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Modeling downwind hazards after an accidental release of chlorine trifluoride

Description: A module simulating ClF{sub 3} chemical reactions with water vapor and thermodynamic processes in the atmosphere after an accidental release has been developed. This module was liked to the HGSYSTEM. Initial model runs simulate the rapid formation of HF and ClO{sub 2} after an atmospheric release of ClF{sub 3}. At distances beyond the first several meters from the release point, HF and ClO{sub 2} concentrations pose a greater threat to human health than do ClF{sub 3} concentrations. For most of the simulations, ClF{sub 3} concentrations rapidly fall below the IDLH. Fro releases occurring in ambient conditions with low relative humidity and/or ambient temperature, ClF{sub 3} concentrations exceed the IDLH up to almost 500 m. The performance of this model needs to be determined for potential release scenarios that will be considered. These release scenarios are currently being developed.
Date: May 1, 1996
Creator: Lombardi, D.A. & Cheng, Meng-Dawn
Partner: UNT Libraries Government Documents Department

PHYSICO-CHEMICAL DYNAMICS OF NANOPARTICLE FORMATION DURING LASER DECONTAMINATION AND CHARACTERIZATION

Description: Improvement of understanding on nanoparticle production during simultaneous laser-based decontamination and characterization is imperative to the acceleration of decommission and deactivation (D&D) missions of US Department of Energy (DOE). Many researchers, mostly in material research, have explored issues related to aerosol particle formation by laser ablation, but there are little data relevant to D&D. Nanoparticles are harmful to D&D workers and the environment. The formation, properties, growth and transport mechanisms of radionuclides and toxic metals--laden nanoparticles are little known. The focus of this research is to investigate the effects of the laser parameters and the chemistry of target samples (contaminated and uncontaminated) on the dynamics and properties of produced particles. Data will facilitate better design of pollution control strategies. There are three goals associated with achieving the required understanding of nanoparticle dynamics. (1) To develop baseline property data of laser-produced nanoparticles from samples of different bulk chemical composition and surface morphology. The data would include properties of particles such as the size, shape, distribution, and chemical composition. (2) To develop advanced particle instrumentation (for sizing and chemistry measurement) so that reliable data can be obtained in higher resolution and shorter interval to delineate the dynamics, and (3) To employ an advanced computer simulation model to analyze and/or predict the dynamics of particles produced.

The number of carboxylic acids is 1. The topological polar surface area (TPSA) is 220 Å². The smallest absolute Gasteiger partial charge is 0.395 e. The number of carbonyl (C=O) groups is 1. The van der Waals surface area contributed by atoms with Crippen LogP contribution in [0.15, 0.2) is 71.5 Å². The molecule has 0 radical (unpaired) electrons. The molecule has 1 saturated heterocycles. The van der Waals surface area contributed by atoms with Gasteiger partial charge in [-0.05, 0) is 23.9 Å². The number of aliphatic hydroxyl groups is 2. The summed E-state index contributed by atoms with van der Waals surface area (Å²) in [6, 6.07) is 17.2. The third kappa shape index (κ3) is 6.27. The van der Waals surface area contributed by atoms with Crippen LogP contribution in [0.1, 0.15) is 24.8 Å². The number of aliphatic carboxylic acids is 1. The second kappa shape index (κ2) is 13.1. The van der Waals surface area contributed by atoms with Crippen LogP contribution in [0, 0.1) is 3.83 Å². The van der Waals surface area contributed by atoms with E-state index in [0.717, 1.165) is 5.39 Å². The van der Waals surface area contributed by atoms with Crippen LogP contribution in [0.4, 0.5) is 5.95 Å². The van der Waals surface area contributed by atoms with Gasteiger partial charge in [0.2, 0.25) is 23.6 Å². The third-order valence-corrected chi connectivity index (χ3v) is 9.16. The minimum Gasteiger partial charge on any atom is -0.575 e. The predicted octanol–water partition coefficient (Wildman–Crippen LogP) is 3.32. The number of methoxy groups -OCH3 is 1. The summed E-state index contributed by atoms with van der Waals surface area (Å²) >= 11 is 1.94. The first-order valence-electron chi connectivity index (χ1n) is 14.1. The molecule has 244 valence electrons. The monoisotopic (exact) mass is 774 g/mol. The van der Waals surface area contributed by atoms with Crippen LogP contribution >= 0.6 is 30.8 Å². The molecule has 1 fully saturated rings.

Date: June 1, 2002
Creator: Cheng, Meng-Dawn
Partner: UNT Libraries Government Documents Department

PHYSICO-CHEMICAL DYNAMICS OF NANOPARTICLE FORMATION DURING LASER DECONTAMINATION AND CHARACTERIZATION

Description: Acceleration of decommission and deactivation (D&D) activities of US Department of Energy (DOE) requires improved understandings of nanoparticle production and transformation during laser decontamination. Many material researchers have explored particle formation during laser energy-material interaction, but there are little data relevant to D&D work while laser energy is used to remove materials from contaminated surfaces. Fine particles are harmful to D&D workers and the environment. The focus of this research is to investigate the effects of the laser parameters and the chemistry of target samples on the dynamics and properties of produced particles. Data will facilitate better design of decontamination and deactivation strategies. There are three goals associated with achieving the required understanding of nanoparticle dynamics. (1) To develop baseline property data of laser-produced nanoparticles from samples of different bulk chemical composition and surface morphology. The data would include properties of particles such as the size from a few nanometers to a few micrometers, shape, distribution, and chemical composition. (2) To develop advanced particle instrumentation (for sizing and chemistry measurement) enabling higher resolution and shorter interval measurement, and (3) To develop computer simulation model to analyze and predict the dynamics of particles produced.
Date: June 1, 2003
Creator: Cheng, Meng-Dawn
Partner: UNT Libraries Government Documents Department